By Karla Webb, Operations Manageramerican-flag-free-image-clipart

By the time this blog entry is posted, the 2016 election will be over. Everyone I know is looking forward to turning our personal and national conversation to new topics.

I’ve heard (and used) the word “vitriol” more in the last 18 months than ever before. It means cruel and bitter criticism. It can also mean “sulfuric acid.” It feels like we collectively need to heal from an acid fight.

A survey by the American Psychological Association revealed that one in four U.S. employees report feeling stressed, argumentative and less productive because of political discussions on the job.

As healthcare marketers and communicators, it’s an excellent time to get back to basics about how to effectively reach those we seek to influence (but not manipulate) with our messages.

These truths may be self-evident, but let’s remember a few principles that have been lost in the fog of the campaign.

  • Listen to words and figure out the feelings. If you really want to reach people, find out what they have to say. And better yet, try to detect the emotions and values behind the words. Once you understand what people feel and believe, your message can have more meaning to your audience.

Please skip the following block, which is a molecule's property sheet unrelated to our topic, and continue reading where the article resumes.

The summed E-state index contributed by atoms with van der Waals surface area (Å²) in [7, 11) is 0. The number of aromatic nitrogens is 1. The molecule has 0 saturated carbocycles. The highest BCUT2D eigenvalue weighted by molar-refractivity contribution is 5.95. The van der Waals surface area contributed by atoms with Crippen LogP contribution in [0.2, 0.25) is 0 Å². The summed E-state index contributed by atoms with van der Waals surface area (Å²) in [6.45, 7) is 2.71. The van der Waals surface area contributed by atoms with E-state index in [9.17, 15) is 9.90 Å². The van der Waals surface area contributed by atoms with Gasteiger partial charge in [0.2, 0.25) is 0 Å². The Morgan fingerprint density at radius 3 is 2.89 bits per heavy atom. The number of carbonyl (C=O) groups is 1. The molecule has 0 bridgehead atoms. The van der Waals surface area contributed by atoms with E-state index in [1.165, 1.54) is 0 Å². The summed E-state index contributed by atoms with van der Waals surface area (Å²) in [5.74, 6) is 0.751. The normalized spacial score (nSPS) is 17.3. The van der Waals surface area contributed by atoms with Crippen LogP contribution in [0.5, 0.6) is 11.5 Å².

• Appreciate the strength of confirmation bias. We all interpret incoming information according to our existing notions. You won’t talk someone out of what they think. Instead, look for a point of agreement and go from there.
  • Don’t be “shouldy.” Nobody likes to be told what to do. Yes, everyone should stop smoking. But if you show an individual who was able to quit playing with their dog and sharing how they feel now, it’s much more powerful.
  • Remove the barriers to action. Give your audience members options on next steps. Some may want more information, some will take a quiz or assessment, some are ready to make an appointment. Make the next action easy for the potential patient, not just the provider. People like to cast their votes at their own convenience. Let’s let them.

With the campaign season behind us, we can hopefully get back to enjoying life, liberty and pursuing happiness. As we connect and communicate with each other and our target audiences with respect and understanding, finding points of agreement, we can live the American dream a little bit more fully no matter who’s in the White House.